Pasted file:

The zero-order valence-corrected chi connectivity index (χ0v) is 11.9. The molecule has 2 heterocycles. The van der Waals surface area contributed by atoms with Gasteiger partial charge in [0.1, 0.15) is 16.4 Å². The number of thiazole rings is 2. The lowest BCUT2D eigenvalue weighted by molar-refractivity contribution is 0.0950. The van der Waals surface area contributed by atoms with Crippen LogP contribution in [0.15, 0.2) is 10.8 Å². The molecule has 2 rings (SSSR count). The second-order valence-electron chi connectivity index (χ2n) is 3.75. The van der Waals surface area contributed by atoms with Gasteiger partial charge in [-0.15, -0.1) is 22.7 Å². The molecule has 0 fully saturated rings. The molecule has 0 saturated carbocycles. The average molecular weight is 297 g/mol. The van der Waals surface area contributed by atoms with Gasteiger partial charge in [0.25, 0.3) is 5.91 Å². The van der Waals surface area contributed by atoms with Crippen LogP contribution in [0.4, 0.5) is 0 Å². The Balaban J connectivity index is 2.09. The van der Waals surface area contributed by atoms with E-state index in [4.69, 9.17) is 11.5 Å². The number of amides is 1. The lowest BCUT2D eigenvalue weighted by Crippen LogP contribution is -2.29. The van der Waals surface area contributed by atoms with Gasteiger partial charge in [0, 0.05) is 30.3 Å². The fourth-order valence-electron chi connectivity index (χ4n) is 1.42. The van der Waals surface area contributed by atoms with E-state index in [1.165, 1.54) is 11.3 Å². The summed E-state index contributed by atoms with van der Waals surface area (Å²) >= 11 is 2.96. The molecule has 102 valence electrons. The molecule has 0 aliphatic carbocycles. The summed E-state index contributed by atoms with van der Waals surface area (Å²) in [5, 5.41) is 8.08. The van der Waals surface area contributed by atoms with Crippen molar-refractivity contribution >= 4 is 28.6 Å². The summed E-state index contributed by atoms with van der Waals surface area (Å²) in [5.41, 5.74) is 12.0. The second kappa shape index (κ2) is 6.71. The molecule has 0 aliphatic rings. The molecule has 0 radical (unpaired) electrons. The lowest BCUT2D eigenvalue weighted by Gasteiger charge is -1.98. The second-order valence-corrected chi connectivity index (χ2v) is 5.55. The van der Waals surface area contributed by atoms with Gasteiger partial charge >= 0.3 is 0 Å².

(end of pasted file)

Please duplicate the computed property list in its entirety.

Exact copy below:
The zero-order valence-corrected chi connectivity index (χ0v) is 11.9. The molecule has 2 heterocycles. The van der Waals surface area contributed by atoms with Gasteiger partial charge in [0.1, 0.15) is 16.4 Å². The number of thiazole rings is 2. The lowest BCUT2D eigenvalue weighted by molar-refractivity contribution is 0.0950. The van der Waals surface area contributed by atoms with Crippen LogP contribution in [0.15, 0.2) is 10.8 Å². The molecule has 2 rings (SSSR count). The second-order valence-electron chi connectivity index (χ2n) is 3.75. The van der Waals surface area contributed by atoms with Gasteiger partial charge in [-0.15, -0.1) is 22.7 Å². The molecule has 0 fully saturated rings. The molecule has 0 saturated carbocycles. The average molecular weight is 297 g/mol. The van der Waals surface area contributed by atoms with Gasteiger partial charge in [0.25, 0.3) is 5.91 Å². The van der Waals surface area contributed by atoms with Crippen LogP contribution in [0.4, 0.5) is 0 Å². The Balaban J connectivity index is 2.09. The van der Waals surface area contributed by atoms with E-state index in [4.69, 9.17) is 11.5 Å². The number of amides is 1. The lowest BCUT2D eigenvalue weighted by Crippen LogP contribution is -2.29. The van der Waals surface area contributed by atoms with Gasteiger partial charge in [0, 0.05) is 30.3 Å². The fourth-order valence-electron chi connectivity index (χ4n) is 1.42. The van der Waals surface area contributed by atoms with E-state index in [1.165, 1.54) is 11.3 Å². The summed E-state index contributed by atoms with van der Waals surface area (Å²) >= 11 is 2.96. The molecule has 102 valence electrons. The molecule has 0 aliphatic carbocycles. The summed E-state index contributed by atoms with van der Waals surface area (Å²) in [5, 5.41) is 8.08. The van der Waals surface area contributed by atoms with Crippen molar-refractivity contribution >= 4 is 28.6 Å². The summed E-state index contributed by atoms with van der Waals surface area (Å²) in [5.41, 5.74) is 12.0. The second kappa shape index (κ2) is 6.71. The molecule has 0 aliphatic rings. The molecule has 0 radical (unpaired) electrons. The lowest BCUT2D eigenvalue weighted by Gasteiger charge is -1.98. The second-order valence-corrected chi connectivity index (χ2v) is 5.55. The van der Waals surface area contributed by atoms with Gasteiger partial charge >= 0.3 is 0 Å².